Parasitology Research

, Volume 113, Issue 2, pp 747–754

Acaricidal activity of extract of Artemisia absinthium against Rhipicephalus sanguineus of dogs

  • R. Godara
  • S. Parveen
  • R. Katoch
  • A. Yadav
  • P. K. Verma
  • M. Katoch
  • D. Kaur
  • A. Ganai
  • P. Raghuvanshi
  • N. K. Singh
Original Paper

Abstract

The objective of the study was to evaluate the in vitro efficacy of different concentrations of chloroform extract obtained from the aerial parts of Artemisia absinthium in comparison to amitraz on adults, eggs and larvae of the dog tick Rhipicephalus sanguineus using the adult immersion test (AIT), egg hatchability test (EHT) and larval packet test (LPT), respectively. Five concentrations of the extract (1.25, 2.5, 5, 10 and 20 %) with three replications for each concentration were used in all the bioassays. A control group was established (water + dimethylsulphoxide) together with a positive control group (amitraz), with three repetitions each. In AIT, the mortality rates were 0.0, 13.3, 16.7, 33.3 and 93.3 % in concentrations of 1.25, 2.5, 5, 10 and 20 %, respectively, and the variation was significant (p = 0.0151). The LC50 (CI) and LC95 (CI) values were calculated as 8.793 % (8.217–9.408) and 34.59 % (29.71–40.26), respectively. The egg production was reduced by 6.6, 6.6, 18.3, 42.5 and 85.1 % in the concentrations of 1.25, 2.5, 5, 10 and 20 %, respectively, and it was statistically significant (p = 0.0274). In EHT, hatching was completely inhibited at 5, 10 and 20 % displaying 100 % ovicidal action while at the concentrations of 1.25 and 2.5 %, the inhibition rates were 20 and 60 %, respectively. In LPT, the extract caused 100 % mortality of larvae in the concentrations of 5, 10 and 20 % after 24 h while at the concentrations of 1.25 and 2.5 %, the mortality rates were 54.3 and 96.7 %, respectively. The LC50 (CI) and LC95 (CI) values were determined to be 1.11 % (1.099–1.121) and 2.37 % (2.328–2.423), respectively. The results show that the extract of A. absinthium has acaricidal properties and could be useful in controlling R. sanguineus which is an efficient vector of pathogens both in dogs and humans.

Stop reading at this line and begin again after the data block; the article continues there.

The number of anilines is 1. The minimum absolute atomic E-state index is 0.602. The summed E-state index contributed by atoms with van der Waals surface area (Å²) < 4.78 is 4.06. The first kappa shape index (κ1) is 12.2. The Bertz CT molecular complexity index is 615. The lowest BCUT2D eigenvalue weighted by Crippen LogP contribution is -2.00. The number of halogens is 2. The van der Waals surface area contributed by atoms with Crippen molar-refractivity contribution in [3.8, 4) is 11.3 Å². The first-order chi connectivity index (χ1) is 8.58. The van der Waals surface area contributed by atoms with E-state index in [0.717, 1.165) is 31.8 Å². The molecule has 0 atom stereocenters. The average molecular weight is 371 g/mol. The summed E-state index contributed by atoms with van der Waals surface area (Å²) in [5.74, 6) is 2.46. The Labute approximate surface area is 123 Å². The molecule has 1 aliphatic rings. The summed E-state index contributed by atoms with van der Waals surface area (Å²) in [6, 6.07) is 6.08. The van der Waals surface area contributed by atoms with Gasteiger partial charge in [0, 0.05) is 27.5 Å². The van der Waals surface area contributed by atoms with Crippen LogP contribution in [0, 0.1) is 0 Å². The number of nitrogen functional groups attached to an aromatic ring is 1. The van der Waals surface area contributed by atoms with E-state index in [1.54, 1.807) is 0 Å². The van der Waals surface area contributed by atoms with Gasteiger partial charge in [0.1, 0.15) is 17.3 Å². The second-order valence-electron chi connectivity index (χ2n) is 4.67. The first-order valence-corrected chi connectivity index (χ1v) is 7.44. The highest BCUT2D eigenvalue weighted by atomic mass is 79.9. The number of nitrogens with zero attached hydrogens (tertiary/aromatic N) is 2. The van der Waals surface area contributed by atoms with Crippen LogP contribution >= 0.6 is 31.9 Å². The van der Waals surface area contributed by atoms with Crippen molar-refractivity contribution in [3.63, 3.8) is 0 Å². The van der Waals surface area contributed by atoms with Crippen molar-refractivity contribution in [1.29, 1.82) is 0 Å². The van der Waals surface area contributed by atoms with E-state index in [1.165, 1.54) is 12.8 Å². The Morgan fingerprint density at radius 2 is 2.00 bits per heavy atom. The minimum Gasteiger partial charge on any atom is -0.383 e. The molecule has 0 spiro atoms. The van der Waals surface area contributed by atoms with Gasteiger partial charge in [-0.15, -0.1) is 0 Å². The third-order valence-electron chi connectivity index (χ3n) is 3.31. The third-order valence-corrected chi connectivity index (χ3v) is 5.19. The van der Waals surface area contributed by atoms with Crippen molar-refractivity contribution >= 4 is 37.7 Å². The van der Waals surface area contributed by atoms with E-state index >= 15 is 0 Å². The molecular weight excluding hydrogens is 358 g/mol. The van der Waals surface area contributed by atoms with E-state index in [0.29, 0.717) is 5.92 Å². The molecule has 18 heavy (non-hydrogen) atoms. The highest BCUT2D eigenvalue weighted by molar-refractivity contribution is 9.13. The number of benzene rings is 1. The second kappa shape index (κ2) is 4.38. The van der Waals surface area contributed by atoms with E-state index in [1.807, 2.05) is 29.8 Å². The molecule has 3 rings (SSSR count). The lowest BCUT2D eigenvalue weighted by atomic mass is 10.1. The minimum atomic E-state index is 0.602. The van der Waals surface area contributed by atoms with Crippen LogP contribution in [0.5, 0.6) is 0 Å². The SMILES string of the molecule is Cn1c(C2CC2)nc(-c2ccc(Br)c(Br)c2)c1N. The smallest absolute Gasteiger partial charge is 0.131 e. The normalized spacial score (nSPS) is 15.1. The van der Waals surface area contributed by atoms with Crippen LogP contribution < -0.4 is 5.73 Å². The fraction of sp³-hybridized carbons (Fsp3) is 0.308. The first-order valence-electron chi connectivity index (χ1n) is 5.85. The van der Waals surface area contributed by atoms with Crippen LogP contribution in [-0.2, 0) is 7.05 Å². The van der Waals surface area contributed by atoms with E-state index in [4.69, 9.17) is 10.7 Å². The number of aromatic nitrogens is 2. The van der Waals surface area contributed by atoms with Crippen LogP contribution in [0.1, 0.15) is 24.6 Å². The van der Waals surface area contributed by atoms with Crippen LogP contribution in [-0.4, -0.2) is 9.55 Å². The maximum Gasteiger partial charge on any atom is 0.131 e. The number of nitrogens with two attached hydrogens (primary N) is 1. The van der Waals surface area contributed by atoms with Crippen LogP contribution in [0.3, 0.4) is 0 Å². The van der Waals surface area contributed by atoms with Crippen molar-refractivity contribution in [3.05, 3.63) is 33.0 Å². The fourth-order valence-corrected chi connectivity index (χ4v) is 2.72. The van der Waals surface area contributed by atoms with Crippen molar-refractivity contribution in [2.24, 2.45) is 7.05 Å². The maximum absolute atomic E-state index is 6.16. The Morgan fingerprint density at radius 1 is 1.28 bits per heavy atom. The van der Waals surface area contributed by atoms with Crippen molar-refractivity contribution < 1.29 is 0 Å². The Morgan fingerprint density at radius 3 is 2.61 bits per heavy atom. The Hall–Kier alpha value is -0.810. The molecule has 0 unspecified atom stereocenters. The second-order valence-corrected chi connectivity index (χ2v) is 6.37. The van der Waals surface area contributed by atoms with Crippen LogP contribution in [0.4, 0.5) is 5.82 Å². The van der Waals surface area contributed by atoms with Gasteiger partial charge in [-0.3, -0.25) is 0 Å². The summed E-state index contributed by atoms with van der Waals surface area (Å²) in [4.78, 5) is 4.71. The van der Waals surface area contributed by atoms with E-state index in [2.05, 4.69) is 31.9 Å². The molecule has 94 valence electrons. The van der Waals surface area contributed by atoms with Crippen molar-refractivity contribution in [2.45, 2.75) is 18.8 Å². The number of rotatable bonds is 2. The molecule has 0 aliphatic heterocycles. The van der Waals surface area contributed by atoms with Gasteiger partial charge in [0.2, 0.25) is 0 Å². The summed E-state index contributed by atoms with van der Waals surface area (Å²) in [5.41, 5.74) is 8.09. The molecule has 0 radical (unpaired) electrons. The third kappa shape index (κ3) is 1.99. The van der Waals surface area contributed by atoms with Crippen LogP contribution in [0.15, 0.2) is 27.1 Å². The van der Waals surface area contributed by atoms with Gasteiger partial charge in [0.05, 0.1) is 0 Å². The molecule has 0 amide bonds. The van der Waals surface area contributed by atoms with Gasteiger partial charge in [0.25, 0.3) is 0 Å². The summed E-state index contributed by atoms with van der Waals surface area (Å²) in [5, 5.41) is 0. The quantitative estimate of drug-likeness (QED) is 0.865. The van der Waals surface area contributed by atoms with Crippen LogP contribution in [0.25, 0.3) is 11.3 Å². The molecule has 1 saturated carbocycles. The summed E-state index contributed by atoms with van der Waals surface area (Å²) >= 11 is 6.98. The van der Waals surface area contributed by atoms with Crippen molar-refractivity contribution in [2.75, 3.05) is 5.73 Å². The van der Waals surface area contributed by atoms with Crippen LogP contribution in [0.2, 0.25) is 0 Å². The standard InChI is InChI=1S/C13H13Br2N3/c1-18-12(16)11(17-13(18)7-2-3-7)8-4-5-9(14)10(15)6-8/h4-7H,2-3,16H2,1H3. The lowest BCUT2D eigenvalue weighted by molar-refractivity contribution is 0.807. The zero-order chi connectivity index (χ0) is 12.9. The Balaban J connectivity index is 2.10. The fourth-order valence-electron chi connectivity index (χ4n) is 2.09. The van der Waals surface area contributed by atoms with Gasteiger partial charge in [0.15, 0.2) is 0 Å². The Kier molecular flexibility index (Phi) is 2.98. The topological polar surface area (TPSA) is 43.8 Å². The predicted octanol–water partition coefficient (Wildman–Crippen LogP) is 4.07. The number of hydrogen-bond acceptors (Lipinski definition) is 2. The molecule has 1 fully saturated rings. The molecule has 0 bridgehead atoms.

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Copyright information

© Springer-Verlag Berlin Heidelberg 2013

Authors and Affiliations

  • R. Godara
    • 1
  • S. Parveen
    • 1
  • R. Katoch
    • 1
  • A. Yadav
    • 1
  • P. K. Verma
    • 2
  • M. Katoch
    • 3
  • D. Kaur
    • 1
  • A. Ganai
    • 1
  • P. Raghuvanshi
    • 4
  • N. K. Singh
    • 5
  1. 1.Division of Veterinary Parasitology, Faculty of Veterinary Sciences and Animal HusbandrySher-e-Kashmir University of Agricultural Sciences and TechnologyR.S. PuraIndia
  2. 2.Division of Veterinary Pharmacology and Toxicology, Faculty of Veterinary Sciences and Animal HusbandrySher-e-Kashmir University of Agricultural Sciences and TechnologyR.S. PuraIndia
  3. 3.Microbial Biotechnology DivisionIndian Institute of Integrative Medicine [CSIR]Jammu-180 001India
  4. 4.Division of Veterinary Physiology and Biochemistry, Faculty of Veterinary Sciences and Animal HusbandrySher-e-Kashmir University of Agricultural Sciences and TechnologyR.S. PuraIndia
  5. 5.Department of Veterinary Parasitology, College of Veterinary ScienceGuru Angad Dev Veterinary and Animal Sciences UniversityLudhianaIndia

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